No one invests in a vacuum. Your investments are affected by a plethora of volatile factors over which you have little or no control, such as inflation, political upheaval, unemployment rates and positive or negative financial news. Two things you can control are how much money and where you invest, both of which might change significantly as you age. How you invest after you retire will likely be quite different from the way you invest during your prime earning years.
Determine your current financial condition. As with any road map, to know how to end up at your final destination, you have to know where you are. Financially speaking, that means you need to know how much money you have coming in, how much you have going out, and what your assets and liabilities are. Start by creating a net worth statement. This is a simple two-column form on which you list all of your assets in one column and all of your liabilities in the other. Total both columns and subtract your liabilities from your assets. Whatever remains is your net worth. Next, create a cash flow statement. This is another two-column form with all of your regular income from all sources in one column, and all of your regular expenses in the other. Total both columns, then subtract your expenses from your income. Whatever is left is your cash flow.Step 2
Determine your current and anticipated future needs. This part of your financial plan is as much art as science because no one can reliably predict the future. Use your cash flow statement to determine how much money you need to live on each year, and multiply that figure by the number of years you expect to live after retirement. According to Forbes magazine, if you retire at age 65, you can expect to live for at least another 14 years. Subtract your known income sources -- such as Social Security, pensions and/or 401(k) and IRA money -- from the amount you need to live on during your retirement. Whatever is left is the amount of money you must have available in your savings and investments to draw on during your retirement years. If you don't have that much available, you'll need to produce some additional income to make up the difference, or else lower your income expectations.Step 3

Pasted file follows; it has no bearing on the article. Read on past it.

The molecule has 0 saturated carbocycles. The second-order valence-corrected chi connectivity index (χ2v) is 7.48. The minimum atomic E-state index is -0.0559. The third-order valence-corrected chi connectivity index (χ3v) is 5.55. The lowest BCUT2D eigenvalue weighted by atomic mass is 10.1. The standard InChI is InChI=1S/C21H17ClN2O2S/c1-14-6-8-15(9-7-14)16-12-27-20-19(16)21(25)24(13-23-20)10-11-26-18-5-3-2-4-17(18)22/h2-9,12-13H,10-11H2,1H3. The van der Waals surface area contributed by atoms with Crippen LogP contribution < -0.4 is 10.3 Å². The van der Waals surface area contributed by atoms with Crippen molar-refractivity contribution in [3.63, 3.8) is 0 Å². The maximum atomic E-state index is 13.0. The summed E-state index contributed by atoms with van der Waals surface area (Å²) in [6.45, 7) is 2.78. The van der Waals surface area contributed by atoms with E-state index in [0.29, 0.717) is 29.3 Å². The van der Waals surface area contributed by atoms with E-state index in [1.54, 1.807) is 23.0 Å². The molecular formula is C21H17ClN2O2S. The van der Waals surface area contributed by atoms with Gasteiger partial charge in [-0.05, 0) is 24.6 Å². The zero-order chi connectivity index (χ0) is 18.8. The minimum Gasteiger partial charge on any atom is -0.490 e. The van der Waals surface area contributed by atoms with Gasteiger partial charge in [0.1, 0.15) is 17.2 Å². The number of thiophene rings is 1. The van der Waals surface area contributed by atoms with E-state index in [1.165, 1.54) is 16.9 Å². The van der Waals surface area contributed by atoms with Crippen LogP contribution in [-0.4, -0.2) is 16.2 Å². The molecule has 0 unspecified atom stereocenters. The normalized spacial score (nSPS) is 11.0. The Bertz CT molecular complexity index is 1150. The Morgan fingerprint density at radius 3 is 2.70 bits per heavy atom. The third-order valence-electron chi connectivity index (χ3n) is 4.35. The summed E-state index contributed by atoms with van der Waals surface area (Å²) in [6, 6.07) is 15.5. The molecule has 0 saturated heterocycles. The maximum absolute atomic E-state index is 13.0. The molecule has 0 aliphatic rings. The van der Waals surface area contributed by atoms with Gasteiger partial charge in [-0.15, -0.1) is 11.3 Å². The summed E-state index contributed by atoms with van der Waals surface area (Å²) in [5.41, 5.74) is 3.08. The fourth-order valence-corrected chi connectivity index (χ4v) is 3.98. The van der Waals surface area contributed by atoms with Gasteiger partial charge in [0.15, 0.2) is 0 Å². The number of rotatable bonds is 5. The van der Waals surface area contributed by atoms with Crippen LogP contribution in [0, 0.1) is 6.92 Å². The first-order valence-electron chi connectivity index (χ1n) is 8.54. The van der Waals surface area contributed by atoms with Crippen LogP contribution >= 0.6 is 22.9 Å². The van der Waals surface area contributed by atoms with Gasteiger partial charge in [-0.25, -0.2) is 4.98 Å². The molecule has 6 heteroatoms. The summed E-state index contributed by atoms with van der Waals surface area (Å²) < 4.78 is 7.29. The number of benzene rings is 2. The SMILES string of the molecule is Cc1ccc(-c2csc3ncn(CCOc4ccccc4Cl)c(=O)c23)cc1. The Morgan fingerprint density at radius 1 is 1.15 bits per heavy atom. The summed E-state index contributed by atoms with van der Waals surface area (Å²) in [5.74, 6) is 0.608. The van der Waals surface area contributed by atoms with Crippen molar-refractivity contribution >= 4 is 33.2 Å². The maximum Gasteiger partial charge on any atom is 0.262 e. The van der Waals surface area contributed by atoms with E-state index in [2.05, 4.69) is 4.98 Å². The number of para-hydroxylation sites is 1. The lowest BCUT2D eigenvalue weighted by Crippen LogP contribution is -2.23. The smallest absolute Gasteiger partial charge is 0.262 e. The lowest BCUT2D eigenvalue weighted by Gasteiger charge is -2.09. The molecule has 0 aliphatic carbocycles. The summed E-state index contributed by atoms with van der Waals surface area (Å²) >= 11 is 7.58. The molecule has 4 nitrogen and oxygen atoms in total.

Make an investment plan that suits your level of risk tolerance, while best meeting your needs for growth and income. Consider that you will likely be drawing on your principal as well as any earnings, such as interest or dividends, which your investments might produce. Investment professionals differ on how you should invest your money after you retire, but many advocate moving toward more conservative investments, including cash equivalents and fixed income investments such as bank certificates of deposit (CDs), U.S. Treasury securities and high-grade corporate or municipal bonds. For example, the American Association of Individual Investors recommends that investors over the age of 55 hold at least 50 percent of their investment portfolio in short- to intermediate-term bonds.
- American Association of Individual Investors: Asset Allocation Models
- CNN Money: The Worst Retirement Investing Mistake
- Iowa Public Employees Retirement System: Asset Allocator
- Securities and Exchange Commission: Beginners' Guide to Asset Allocation, Diversification and Rebalancing
- Forbes: Investing While Retired
- Consider how your investment payouts will be taxed. Traditional IRA distributions are taxed as ordinary income, while interest from municipal bonds is typically exempt from federal income taxes.
Mike Parker is a full-time writer, publisher and independent businessman. His background includes a career as an investments broker with such NYSE member firms as Edward Jones & Company, AG Edwards & Sons and Dean Witter. He helped launch DiscoverCard as one of the company's first merchant sales reps.